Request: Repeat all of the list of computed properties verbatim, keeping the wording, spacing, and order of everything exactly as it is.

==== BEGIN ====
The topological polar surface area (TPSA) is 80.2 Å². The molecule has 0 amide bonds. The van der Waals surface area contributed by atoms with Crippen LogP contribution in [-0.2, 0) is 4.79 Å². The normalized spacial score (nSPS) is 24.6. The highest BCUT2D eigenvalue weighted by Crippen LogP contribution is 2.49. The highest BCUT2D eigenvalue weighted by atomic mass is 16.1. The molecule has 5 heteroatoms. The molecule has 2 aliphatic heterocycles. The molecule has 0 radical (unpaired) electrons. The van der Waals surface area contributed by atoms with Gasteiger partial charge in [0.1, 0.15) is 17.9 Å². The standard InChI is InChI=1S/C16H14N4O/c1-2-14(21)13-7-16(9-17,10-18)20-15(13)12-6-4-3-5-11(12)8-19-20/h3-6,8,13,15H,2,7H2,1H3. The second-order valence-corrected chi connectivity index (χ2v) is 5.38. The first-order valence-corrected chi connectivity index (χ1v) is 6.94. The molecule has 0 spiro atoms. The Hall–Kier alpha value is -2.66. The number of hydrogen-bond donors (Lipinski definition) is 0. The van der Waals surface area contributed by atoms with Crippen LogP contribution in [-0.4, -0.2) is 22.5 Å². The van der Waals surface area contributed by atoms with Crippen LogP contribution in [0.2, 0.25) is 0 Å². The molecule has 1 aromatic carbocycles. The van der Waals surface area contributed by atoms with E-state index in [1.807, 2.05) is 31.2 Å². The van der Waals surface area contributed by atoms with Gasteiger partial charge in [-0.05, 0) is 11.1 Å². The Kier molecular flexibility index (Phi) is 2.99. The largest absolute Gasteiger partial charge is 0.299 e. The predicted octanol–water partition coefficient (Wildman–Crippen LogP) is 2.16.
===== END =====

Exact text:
The topological polar surface area (TPSA) is 80.2 Å². The molecule has 0 amide bonds. The van der Waals surface area contributed by atoms with Crippen LogP contribution in [-0.2, 0) is 4.79 Å². The normalized spacial score (nSPS) is 24.6. The highest BCUT2D eigenvalue weighted by Crippen LogP contribution is 2.49. The highest BCUT2D eigenvalue weighted by atomic mass is 16.1. The molecule has 5 heteroatoms. The molecule has 2 aliphatic heterocycles. The molecule has 0 radical (unpaired) electrons. The van der Waals surface area contributed by atoms with Gasteiger partial charge in [0.1, 0.15) is 17.9 Å². The standard InChI is InChI=1S/C16H14N4O/c1-2-14(21)13-7-16(9-17,10-18)20-15(13)12-6-4-3-5-11(12)8-19-20/h3-6,8,13,15H,2,7H2,1H3. The second-order valence-corrected chi connectivity index (χ2v) is 5.38. The first-order valence-corrected chi connectivity index (χ1v) is 6.94. The molecule has 0 spiro atoms. The Hall–Kier alpha value is -2.66. The number of hydrogen-bond donors (Lipinski definition) is 0. The van der Waals surface area contributed by atoms with Crippen LogP contribution in [-0.4, -0.2) is 22.5 Å². The van der Waals surface area contributed by atoms with Crippen LogP contribution in [0.2, 0.25) is 0 Å². The molecule has 1 aromatic carbocycles. The van der Waals surface area contributed by atoms with E-state index in [1.807, 2.05) is 31.2 Å². The van der Waals surface area contributed by atoms with Gasteiger partial charge in [-0.05, 0) is 11.1 Å². The Kier molecular flexibility index (Phi) is 2.99. The largest absolute Gasteiger partial charge is 0.299 e. The predicted octanol–water partition coefficient (Wildman–Crippen LogP) is 2.16.